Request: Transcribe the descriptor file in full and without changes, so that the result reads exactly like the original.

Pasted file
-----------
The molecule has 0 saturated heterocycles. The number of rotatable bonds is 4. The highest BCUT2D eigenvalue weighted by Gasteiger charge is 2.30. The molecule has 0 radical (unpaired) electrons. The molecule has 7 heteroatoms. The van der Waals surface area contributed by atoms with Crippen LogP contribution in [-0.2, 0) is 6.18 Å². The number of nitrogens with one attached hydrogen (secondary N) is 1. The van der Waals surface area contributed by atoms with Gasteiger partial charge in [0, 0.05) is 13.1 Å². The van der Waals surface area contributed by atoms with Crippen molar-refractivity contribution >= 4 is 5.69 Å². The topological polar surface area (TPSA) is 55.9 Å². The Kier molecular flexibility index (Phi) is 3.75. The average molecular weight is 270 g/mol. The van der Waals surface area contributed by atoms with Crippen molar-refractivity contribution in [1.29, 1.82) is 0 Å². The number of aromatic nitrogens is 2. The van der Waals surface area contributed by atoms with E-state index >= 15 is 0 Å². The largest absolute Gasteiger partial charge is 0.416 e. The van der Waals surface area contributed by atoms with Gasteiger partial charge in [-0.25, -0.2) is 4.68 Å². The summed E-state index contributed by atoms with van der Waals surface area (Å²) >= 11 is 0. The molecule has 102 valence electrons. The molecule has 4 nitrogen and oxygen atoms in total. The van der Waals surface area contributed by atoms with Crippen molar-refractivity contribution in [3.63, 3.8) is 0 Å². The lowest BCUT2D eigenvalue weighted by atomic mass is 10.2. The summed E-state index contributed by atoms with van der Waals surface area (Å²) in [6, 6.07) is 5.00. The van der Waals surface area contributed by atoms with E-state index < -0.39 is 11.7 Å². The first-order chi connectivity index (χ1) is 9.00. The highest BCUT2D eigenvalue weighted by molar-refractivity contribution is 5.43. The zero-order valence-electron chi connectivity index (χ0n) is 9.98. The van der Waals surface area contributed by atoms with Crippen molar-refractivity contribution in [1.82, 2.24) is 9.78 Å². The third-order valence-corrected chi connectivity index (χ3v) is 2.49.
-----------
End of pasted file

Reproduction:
The molecule has 0 saturated heterocycles. The number of rotatable bonds is 4. The highest BCUT2D eigenvalue weighted by Gasteiger charge is 2.30. The molecule has 0 radical (unpaired) electrons. The molecule has 7 heteroatoms. The van der Waals surface area contributed by atoms with Crippen LogP contribution in [-0.2, 0) is 6.18 Å². The number of nitrogens with one attached hydrogen (secondary N) is 1. The van der Waals surface area contributed by atoms with Gasteiger partial charge in [0, 0.05) is 13.1 Å². The van der Waals surface area contributed by atoms with Crippen molar-refractivity contribution >= 4 is 5.69 Å². The topological polar surface area (TPSA) is 55.9 Å². The Kier molecular flexibility index (Phi) is 3.75. The average molecular weight is 270 g/mol. The van der Waals surface area contributed by atoms with Crippen molar-refractivity contribution in [1.29, 1.82) is 0 Å². The number of aromatic nitrogens is 2. The van der Waals surface area contributed by atoms with E-state index >= 15 is 0 Å². The largest absolute Gasteiger partial charge is 0.416 e. The van der Waals surface area contributed by atoms with Gasteiger partial charge in [-0.25, -0.2) is 4.68 Å². The summed E-state index contributed by atoms with van der Waals surface area (Å²) >= 11 is 0. The molecule has 102 valence electrons. The molecule has 4 nitrogen and oxygen atoms in total. The van der Waals surface area contributed by atoms with Crippen molar-refractivity contribution in [3.63, 3.8) is 0 Å². The lowest BCUT2D eigenvalue weighted by atomic mass is 10.2. The summed E-state index contributed by atoms with van der Waals surface area (Å²) in [6, 6.07) is 5.00. The van der Waals surface area contributed by atoms with E-state index < -0.39 is 11.7 Å². The first-order chi connectivity index (χ1) is 9.00. The highest BCUT2D eigenvalue weighted by molar-refractivity contribution is 5.43. The zero-order valence-electron chi connectivity index (χ0n) is 9.98. The van der Waals surface area contributed by atoms with Crippen molar-refractivity contribution in [1.82, 2.24) is 9.78 Å². The third-order valence-corrected chi connectivity index (χ3v) is 2.49.